Home | News | Special Reports | Media Spin | Audio | Multimedia | Interactive | Surf China
Want a New Social Life? Be a Fan
    2007-07-21 21:15:36     CRIENGLISH.com

"2007 Happy Boy singing competition" champion candidates Su Xing (L) and Chen Chusheng (R) receive fans' cheers after a fierce elimination game in Changsha, capital city of central China's Hunan province, on Friday evening, July 13, 2007. [Photo: ent.sina.com.cn]

Popular TV singing contests, such as "Super Girl" and "Happy Boy," seem to have brought Chinese young people something above sheer entertainment ĘC they have created them a new type of social life, the official news agency Xinhua reported on Friday.

Peng Yu, a teenage girl from southwestern Sichuan province, is a huge fan of Su Xing, who participated in the "2007 Happy Boy" contest launched by a domestic television station.

Together with 400 some boys and girls from the same province, they formed a fan club titled "the Sichuan Backup Unit for Su Xing."

Here is Peng Yu's schedule for this summer vacation, a typical one as a fan.

During week days, Peng Yu is online round-the-clock communicating with her allies in forums or in ICQ chatting groups. On weekends she goes downtown to meet them to do promotion activities for their idol.

"Every week I make ten new friends or more, and we have really good time together," she said.

Peng Yu and her friends should be happy as their icon Su Xing, a 23-year-old R&B lover and returned student from Australia, took the second prize in the final on Friday evening.

Although the competition has concluded, the fan club members' friendship will continue.

Jiang Linjuan, who works for a company in south China's Guangzhou city, is a fan of Chris Li, the winner of 2005 "Super Girl" contest. Recently she went to a party held by Chris Li's fans in the city.

"There were seven or eight people of us, from teenagers to 40-year-olds and of varied professions," Jiang recalled. "We spent the time together in a restaurant eating and chatting like old friends."

"Nowadays young people are mostly from single-child families. Being the fans of someone brings these lonely children together," Hu Guangwei, deputy director of the Institute of Sociology, Sichuan Academy of Social Sciences, was quoted as saying.

Xia Xueluan, a professor at the Department of Sociology, Peking University, shares the opinion.

"Today's young people lack the sense of belonging," he said. "The fan clubs provide them with a sort of attachment to each other."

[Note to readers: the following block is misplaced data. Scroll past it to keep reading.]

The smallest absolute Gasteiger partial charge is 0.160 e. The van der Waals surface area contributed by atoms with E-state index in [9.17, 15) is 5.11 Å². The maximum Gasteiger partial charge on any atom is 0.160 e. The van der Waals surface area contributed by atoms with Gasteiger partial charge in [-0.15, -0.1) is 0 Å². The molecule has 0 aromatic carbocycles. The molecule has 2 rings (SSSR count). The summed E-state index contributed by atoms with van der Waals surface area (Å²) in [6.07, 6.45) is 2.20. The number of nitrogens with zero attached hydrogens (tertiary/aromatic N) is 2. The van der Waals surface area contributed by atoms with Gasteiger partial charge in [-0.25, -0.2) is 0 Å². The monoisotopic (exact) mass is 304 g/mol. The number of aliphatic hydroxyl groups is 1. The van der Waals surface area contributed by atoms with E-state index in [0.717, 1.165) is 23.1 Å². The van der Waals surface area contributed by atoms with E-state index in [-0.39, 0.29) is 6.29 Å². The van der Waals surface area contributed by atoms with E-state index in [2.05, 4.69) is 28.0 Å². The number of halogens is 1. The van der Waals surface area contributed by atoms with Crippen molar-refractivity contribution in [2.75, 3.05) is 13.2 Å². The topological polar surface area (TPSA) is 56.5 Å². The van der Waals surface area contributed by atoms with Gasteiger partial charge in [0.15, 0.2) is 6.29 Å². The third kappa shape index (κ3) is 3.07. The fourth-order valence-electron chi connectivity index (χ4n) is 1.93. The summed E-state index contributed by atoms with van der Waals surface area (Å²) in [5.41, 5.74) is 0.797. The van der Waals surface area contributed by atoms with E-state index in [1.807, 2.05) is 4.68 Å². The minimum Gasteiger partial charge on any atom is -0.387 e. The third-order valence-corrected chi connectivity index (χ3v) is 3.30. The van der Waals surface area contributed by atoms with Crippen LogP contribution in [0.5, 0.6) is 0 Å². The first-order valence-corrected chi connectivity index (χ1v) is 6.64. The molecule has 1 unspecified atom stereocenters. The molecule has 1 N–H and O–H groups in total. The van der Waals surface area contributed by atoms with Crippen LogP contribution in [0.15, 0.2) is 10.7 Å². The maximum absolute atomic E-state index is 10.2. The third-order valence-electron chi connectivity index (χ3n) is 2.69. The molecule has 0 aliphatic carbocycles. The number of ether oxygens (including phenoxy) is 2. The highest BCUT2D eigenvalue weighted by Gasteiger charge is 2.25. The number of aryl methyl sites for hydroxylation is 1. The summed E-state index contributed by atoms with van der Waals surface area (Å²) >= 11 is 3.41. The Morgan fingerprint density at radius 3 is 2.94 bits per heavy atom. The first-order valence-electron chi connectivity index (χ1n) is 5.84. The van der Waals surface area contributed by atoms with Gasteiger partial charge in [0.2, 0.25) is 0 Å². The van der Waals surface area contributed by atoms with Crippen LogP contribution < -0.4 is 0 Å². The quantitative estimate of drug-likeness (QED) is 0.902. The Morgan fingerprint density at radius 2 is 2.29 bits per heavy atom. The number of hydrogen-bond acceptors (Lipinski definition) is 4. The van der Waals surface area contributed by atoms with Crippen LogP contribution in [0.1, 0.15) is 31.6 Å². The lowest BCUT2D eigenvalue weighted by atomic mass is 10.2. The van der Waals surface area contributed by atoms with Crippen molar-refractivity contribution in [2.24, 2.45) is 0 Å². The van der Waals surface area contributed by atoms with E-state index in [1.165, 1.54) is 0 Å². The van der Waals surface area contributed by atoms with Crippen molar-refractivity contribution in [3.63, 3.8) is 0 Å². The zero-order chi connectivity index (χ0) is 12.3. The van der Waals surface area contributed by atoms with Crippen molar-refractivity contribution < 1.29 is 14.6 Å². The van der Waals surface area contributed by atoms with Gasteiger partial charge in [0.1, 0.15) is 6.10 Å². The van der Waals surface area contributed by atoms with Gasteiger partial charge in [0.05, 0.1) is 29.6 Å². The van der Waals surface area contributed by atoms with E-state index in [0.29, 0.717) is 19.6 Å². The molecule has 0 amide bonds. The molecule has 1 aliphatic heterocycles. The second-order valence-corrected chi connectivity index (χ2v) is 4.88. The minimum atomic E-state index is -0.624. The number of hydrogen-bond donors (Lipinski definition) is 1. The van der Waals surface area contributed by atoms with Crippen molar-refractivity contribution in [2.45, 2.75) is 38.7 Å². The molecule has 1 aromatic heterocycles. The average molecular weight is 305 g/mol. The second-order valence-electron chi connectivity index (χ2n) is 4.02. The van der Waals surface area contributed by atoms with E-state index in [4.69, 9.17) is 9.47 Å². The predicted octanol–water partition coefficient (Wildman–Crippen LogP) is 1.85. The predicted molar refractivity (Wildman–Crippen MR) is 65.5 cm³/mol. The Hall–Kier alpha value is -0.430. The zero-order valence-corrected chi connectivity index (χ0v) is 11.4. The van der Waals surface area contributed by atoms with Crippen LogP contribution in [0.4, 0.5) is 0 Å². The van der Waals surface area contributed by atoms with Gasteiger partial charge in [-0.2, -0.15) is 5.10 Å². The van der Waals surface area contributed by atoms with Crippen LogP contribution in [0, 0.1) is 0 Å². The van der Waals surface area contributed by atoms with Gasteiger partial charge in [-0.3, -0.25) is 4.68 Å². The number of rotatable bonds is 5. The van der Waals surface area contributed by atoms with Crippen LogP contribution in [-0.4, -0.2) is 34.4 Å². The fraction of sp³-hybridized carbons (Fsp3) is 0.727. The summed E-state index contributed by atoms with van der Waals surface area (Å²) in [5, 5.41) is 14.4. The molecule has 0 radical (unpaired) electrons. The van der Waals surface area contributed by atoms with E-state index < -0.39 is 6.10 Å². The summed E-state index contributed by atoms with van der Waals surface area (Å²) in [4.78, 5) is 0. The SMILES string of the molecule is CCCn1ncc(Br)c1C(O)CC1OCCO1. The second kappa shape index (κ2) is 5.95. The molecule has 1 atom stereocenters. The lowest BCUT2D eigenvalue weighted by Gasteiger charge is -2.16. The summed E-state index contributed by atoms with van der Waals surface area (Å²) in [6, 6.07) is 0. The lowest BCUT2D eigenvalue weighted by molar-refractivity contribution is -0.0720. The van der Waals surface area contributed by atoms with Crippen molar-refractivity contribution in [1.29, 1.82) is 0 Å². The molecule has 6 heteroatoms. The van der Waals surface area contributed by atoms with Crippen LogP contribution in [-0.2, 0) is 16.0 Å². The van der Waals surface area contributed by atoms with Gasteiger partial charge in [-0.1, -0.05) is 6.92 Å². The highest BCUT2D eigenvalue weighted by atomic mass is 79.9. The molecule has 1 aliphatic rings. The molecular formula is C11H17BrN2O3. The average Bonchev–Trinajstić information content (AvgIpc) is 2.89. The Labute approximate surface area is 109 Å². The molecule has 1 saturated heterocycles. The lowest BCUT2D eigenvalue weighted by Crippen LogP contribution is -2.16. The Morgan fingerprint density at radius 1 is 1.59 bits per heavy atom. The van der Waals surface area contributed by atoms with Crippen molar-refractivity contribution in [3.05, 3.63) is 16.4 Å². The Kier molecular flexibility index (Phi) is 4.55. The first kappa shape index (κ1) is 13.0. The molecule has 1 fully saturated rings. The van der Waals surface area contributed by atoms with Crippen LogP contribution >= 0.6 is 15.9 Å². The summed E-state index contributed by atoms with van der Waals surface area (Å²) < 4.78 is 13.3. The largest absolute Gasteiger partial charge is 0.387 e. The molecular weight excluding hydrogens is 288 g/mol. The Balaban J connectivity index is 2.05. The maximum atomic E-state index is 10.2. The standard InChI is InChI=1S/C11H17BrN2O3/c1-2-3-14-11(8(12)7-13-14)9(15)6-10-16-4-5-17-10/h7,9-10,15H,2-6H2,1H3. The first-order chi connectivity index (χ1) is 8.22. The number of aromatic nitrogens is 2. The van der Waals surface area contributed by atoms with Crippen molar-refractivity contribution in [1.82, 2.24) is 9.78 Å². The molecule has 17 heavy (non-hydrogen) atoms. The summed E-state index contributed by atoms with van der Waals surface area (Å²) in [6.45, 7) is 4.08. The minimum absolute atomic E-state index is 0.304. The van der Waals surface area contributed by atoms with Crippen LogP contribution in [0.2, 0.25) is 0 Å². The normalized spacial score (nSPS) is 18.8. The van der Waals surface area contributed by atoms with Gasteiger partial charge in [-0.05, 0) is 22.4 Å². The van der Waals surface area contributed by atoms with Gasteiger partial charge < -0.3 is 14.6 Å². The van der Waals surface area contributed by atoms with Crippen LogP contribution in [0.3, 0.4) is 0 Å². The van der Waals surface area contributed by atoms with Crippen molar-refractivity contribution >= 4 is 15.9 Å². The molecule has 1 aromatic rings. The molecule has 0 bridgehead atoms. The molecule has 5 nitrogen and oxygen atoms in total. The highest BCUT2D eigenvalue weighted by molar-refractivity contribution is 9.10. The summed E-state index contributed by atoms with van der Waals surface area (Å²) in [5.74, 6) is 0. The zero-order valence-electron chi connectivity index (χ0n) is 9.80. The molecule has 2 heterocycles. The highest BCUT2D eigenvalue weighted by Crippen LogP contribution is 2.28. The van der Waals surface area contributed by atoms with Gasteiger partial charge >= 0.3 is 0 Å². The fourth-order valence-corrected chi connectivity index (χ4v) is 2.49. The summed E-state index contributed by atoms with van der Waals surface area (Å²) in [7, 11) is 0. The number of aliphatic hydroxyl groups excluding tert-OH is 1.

The TV talent shows are weekly elimination games in which the competitors' performances are measured partly by the votes they received online and through cell phone SMS short messages. It takes several months from the general selection to the final.



Bridging the Strait.com claims the copyright of all material and information produced originally by our staff. All rights reserved. Reproduction of text for non-commercial purposes only is permitted provided that both the source and author are acknowledged and a notifying email is sent to us.

CRIENGLISH.com holds neither liability nor responsibility for materials attributed to any other source. Such information is provided as reportage and dissemination of information but does not necessarily reflect the opinion of or endorsement by Bridging the Strait.com.

Latest News
• China UnionPay Eases Disruptions
• Insurance Payment for Victims Made Easy
• Airlines Raise Fuel Levy due to Oil Costs
• Earthquake Shakes Tourism Industry
• Vice Premier Urges Efforts to Restore Power Supply

Listen Now
News & Reports 2008-07-05
The cross-strait weekend chartered flights between the Chinese mainland and Taiwan start.
• A War to Divide Property 2008-10-27
• Qingdao Endeavors to Tackle Algae Bloom around Olympic Venue
• What You Mostly Want to Say: Writing Topic for Quake-region Students
• More Owners of Idle Cars Emerge in China
• Let's Start from Smoke-free Olympics
• Licenses Necessary for Profit-making Net-shops
• Chinese Police, Ready for Tighten Security for the Olympics

Beijing Opens Second Airport Expressway
Images of Chinese Migrant Workers in Foreign Artist's Lens